First, an important caveat: I don't like or really trust the ratings agencies. S&P was one of the primary enablers of the credit crisis, essentially selling their reputation for favorable bond ratings. And the other ratings agencies aren't much better. More importantly, these agencies allow portfolio managers at not inconsequential institutions to become lazy in their fiduciary function.
I'm including the following points because they are the type of points that would lead any investor to sell a particular sovereign debt security. They also point to the fact that the Italian situation is the latest speed bump for the EU:
- The inconclusive results of the Italian
parliamentary elections on 24-25 February make it unlikely that a stable
new government can be formed in the next few weeks. The increased
political uncertainty and non-conducive backdrop for further structural
reform measures constitute a further adverse shock to the real economy
amidst the deep recession.
- Q412 data confirms that the ongoing
recession in Italy is one of the deepest in Europe. The unfavourable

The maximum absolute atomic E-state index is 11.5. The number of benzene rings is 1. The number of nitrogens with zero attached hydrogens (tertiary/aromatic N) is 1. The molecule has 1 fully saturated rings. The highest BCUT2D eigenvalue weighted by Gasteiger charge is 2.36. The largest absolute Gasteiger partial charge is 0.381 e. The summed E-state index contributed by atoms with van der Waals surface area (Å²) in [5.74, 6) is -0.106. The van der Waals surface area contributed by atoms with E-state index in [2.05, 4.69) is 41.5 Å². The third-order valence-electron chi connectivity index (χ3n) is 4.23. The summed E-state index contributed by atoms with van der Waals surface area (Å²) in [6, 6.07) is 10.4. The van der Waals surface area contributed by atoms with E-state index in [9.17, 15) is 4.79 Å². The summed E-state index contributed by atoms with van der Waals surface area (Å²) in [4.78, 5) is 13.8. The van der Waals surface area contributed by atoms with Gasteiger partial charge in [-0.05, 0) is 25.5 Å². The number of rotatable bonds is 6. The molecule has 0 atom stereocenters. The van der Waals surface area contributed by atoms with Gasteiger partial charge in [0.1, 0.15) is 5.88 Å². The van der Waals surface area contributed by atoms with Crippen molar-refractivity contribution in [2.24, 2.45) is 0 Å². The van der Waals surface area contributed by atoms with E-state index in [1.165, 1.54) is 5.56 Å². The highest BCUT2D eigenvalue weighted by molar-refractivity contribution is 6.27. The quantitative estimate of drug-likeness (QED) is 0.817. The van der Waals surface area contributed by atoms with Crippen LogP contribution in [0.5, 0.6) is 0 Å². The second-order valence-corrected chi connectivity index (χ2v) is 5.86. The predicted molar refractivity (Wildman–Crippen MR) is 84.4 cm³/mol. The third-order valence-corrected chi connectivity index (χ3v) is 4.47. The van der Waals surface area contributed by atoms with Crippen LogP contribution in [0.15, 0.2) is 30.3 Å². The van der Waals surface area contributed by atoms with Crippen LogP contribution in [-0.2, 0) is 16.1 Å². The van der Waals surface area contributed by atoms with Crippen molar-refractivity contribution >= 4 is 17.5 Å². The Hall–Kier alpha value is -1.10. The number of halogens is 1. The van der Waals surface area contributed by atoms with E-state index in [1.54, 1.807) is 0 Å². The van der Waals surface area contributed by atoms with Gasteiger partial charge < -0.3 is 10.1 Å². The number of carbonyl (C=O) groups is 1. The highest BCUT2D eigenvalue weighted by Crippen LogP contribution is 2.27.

starting position and some recent developments, like the unexpected fall
in employment and persistently weak sentiment indicators, increase the
risk of a more protracted and deeper recession than previously expected.
Fitch expects a GDP contraction of 1.8% in 2013, due largely to the
carry-over from the 2.4% contraction in 2012.
- Due to the deeper
recession and its adverse impact on headline budget deficit, the gross
general government debt (GGGD) will peak in 2013 at close to 130% of GDP
compared with Fitch's estimate of 125% in mid-2012, even assuming an
unchanged underlying fiscal stance.
- A weak government could be slower and less able to respond to domestic or external economic shocks.